However, in the Indian political system, Parliament currently has only the power to enact legislation enabling implementation of treaties and agreements signed by the executive, not to ratify them. The executive’s privileged role in running the country’s foreign policy severely limits Parliament’s interest or role in matters of foreign policy except in times of crisis (following the Sino-Indian conflict of 1962) or controversy (the Indo-US civilian nuclear deal in 2008), and rarely at that. As a rising world power, foreign policy crises and controversies are only likely to increase in number. Therefore, the time has come to amend the Constitution to ensure that Parliament has a greater role in foreign policymaking, by taking over the right from the Union Cabinet to ratify India’s foreign treaties, agreements and conventions.
What is Indian Foreign Policy? What should it be?
India had perhaps begun to take a more activist and indeed, idealist turn, in its foreign policy in the Rajiv Gandhi years with the intervention in Sri Lanka (1987-90) and the Maldives (1988), the support for the democracy movement in Burma (Myanmar) and the determination to guard the interests of Fiji’s Indians (1987). While the idealism marked something of a return to the era of Jawaharlal Nehru, following years of Indira Gandhi’s foreign policy realpolitik, the younger Gandhi’s actions in their willingness to back idealism with a commitment of Indian armed forces if necessary, still involved major departures from previously held Indian positions and which were reflected in the Panchsheel principles.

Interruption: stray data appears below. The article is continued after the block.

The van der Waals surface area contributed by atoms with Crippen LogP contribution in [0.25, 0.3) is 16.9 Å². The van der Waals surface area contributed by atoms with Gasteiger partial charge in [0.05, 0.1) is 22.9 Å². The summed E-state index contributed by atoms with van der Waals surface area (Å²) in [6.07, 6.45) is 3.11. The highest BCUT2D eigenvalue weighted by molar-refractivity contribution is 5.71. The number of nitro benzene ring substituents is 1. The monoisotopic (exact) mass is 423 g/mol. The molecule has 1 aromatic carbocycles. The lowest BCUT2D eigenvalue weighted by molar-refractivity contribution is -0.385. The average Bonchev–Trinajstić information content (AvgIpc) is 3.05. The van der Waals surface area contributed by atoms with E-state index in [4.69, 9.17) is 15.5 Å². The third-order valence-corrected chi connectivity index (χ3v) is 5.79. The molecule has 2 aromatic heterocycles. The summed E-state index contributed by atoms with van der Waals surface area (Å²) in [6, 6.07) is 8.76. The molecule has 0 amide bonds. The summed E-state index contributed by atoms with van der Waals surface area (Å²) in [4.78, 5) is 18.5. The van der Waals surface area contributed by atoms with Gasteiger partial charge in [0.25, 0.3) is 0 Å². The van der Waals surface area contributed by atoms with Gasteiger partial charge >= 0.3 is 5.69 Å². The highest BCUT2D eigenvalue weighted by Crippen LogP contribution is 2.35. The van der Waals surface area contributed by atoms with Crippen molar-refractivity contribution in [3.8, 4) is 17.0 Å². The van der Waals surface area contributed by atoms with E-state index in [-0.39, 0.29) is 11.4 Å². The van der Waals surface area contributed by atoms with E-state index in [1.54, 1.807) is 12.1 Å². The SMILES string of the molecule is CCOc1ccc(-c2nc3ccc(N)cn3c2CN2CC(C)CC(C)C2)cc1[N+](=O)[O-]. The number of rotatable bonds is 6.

Yet, neither idealism nor activism could be sustained for long. This despite the end of the Cold War which should have made it politically feasible for India to pursue a foreign policy agenda that would promote abroad both its economic and security interests as well as democratic values held dear at home. Two reasons might be highlighted. One, India simply did not have the economic weight and resources to carry this through; indeed it was only starting its journey of becoming an important economic market and player. This shortcoming allowed China instead, to overcome quickly the negative world reactions to the Tiananmen Square Massacre of 1989, and to become in the post-Cold War era, the principal new player after the US solely on the basis of its economic growth. Two, India’s multiple domestic political contradictions chose the period around the end of the Cold War to come to a head. These included the Kashmir issue which Pakistan exploited, the social churning unleashed by the Mandal Commission Report and the rise of overt caste-based politics, the Babri Masjid demolition of 1992 that was both a culmination of one kind of Hindu-Muslim tensions and the beginning of another, the unraveling of central authority marked by the rise of regional parties and coalition governments.